The second problem faced by the Christians of Asia Minor was Emperor worship. It is common to hear a lot of talk about the persecution of the early Christians, but the term is not used in the Apocalypse. Instead we find the terms trial (Rev. 3:16) and suffer (Rev. 2:10) and tribulation (Rev. 1:9; 2:9,10,22; 7:14). The term tribulation implies pressure brought upon the Christians. We may think of this as persecution but let us not get hung up on that particular term. In my tour notebooks for this area I have included a chart showing the Ten Major Persecutions under the Roman Empire typically listed in works on church history. Here below is that simple list. Nero’s persecution seems to have been limited to Rome. By the time we reach Diocletian we see a more widespread situation. In A.D. 305 Diocletian ordered that all church buildings be burned along with all books and Bibles of the church.

1. Nero (A.D. 64–67).
2. Domitian (A.D. 81–96).
3. Trajan (A.D. 98–117).
4. Hadrian (A.D. 117–138).
5. Marcus Aurelius (A.D. 161–180).
6. Septimus Severus (A.D. 193–211).
7. Maximinus the Thracian (A.D. 235–236).
8. Decius (A.D. 249–251).
9. Valerian (A.D. 257–260).
10. Diocletian (A.D. 303–311).

Major persecutions against Christians by the Roman Empire.

Ten major persecutions against Christians by Roman emperors. Photo:

If one understands the Babylon of the book of Revelation (14:8; 16:19; 17-18) to be the Roman Empire then we see the “soon” of passages like 1:1, 3:11, et al. to include this entire period. Certainly the same or similar situations face Christians of all ages.

A bit of background of the situation in Asia Minor might be helpful to some readers. The next section comes from my Studies in the Book of Revelation which includes a chapter on Emperor Worship.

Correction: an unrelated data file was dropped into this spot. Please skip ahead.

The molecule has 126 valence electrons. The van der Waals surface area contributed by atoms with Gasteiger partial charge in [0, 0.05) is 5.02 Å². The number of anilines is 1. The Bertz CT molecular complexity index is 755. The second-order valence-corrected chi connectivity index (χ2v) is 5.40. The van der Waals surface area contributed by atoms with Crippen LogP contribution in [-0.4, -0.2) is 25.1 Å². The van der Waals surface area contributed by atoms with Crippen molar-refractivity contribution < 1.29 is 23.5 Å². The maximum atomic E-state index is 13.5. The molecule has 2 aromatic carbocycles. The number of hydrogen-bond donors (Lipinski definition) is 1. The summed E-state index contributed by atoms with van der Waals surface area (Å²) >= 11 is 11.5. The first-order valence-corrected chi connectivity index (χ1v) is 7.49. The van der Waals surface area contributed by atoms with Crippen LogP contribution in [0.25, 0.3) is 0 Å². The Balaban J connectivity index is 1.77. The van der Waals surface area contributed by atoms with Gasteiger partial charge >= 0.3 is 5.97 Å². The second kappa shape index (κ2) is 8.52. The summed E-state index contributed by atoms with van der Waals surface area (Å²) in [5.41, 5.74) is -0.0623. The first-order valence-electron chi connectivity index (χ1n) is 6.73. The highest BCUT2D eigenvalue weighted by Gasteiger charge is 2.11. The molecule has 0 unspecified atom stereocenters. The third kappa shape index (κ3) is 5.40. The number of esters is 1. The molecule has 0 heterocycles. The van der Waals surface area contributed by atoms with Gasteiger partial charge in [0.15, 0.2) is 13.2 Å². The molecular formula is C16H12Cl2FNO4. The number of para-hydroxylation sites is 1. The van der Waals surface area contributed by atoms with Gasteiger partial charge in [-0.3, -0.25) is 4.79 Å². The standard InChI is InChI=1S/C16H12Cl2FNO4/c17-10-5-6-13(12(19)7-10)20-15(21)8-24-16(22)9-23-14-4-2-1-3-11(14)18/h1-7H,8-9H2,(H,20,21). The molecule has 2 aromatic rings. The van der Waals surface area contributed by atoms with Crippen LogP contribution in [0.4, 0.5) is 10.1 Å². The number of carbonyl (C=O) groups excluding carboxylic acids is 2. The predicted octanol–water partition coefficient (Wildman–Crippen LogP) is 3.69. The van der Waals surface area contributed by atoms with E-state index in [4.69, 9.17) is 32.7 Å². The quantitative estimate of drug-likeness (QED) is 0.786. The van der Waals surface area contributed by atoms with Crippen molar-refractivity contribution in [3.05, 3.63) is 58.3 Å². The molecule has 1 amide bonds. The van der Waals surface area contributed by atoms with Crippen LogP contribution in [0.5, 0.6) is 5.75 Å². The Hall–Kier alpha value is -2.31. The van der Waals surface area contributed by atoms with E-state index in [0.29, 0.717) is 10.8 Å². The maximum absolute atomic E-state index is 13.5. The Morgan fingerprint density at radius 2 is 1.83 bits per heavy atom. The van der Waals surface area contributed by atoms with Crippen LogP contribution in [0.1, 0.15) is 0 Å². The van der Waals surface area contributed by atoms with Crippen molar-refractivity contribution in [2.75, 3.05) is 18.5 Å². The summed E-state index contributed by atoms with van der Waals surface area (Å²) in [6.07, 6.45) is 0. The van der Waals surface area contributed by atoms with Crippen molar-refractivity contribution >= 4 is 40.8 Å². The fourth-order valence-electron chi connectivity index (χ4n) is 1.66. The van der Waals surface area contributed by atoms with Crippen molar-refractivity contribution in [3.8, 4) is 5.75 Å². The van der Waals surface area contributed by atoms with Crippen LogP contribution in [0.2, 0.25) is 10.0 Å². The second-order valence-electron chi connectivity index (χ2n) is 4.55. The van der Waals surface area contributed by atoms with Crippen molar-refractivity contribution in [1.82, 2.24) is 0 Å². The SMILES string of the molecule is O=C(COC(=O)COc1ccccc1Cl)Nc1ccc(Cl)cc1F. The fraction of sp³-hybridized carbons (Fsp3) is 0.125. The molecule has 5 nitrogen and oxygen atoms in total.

The Roman Empire was made up of many smaller nations. Rome accepted all of the “gods” and the Pantheon in Rome was erected so that all these “gods” could be worshiped. Later, the rulers were often worshiped by all citizens. The worship of kings was common in the eastern portion of the Roman empire. About three hundred years before Christ the Attalid Kingdom was set up in Asia Minor. These Attalid kings, many of them bearing the name Attalus, were worshiped as gods. At Pergamum one may see the ruins of the heroon, outside the citadel gate, which served as a sanctuary of the heroized kings.

Attalus III, who died in 133 BC, bequeathed all the movable assets of his empire to the Romans. “This was misinterpreted as meaning all his possessions, including his whole kingdom. Thus, the Romans inherited a country of 66,750 square miles with the most beautiful cities of Asia Minor” (Cosmades, Nothing Beside Remains, 36). This territory served as an excellent buffer between Rome and the Seleucid empire of Syria and later the Parthians. This explains how Rome came to have power in Asia Minor. Emperor worship was easily adopted by the people of this region.

Christians could not worship the emperor and were considered atheists by Empire standards. The Christians were not persecuted for serving Christ, but for not worshiping the emperor. The cities of Asia Minor vied for the honor of erecting a temple to the emperor. Pergamum won this honor as early as 29 B.C. (cf. Rev. 2:13). When the Christians were persecuted some of them were willing to serve the Emperor but others were willing to die. It cost something to be a Christian then. (Studies in the Book of Revelation, p. 5.)

⇒ This book is available from the Florida College Bookstore here. Search for the title of the book or the author’s name.)

One of the significant things to see during a visit to the ruins of ancient Ephesus is called Domitian Square. There we see the platform with steps leading to the top where the Temple of Domitian, or Temple of the Flavian Emperors once stood.

Domitian Square, Ephesus.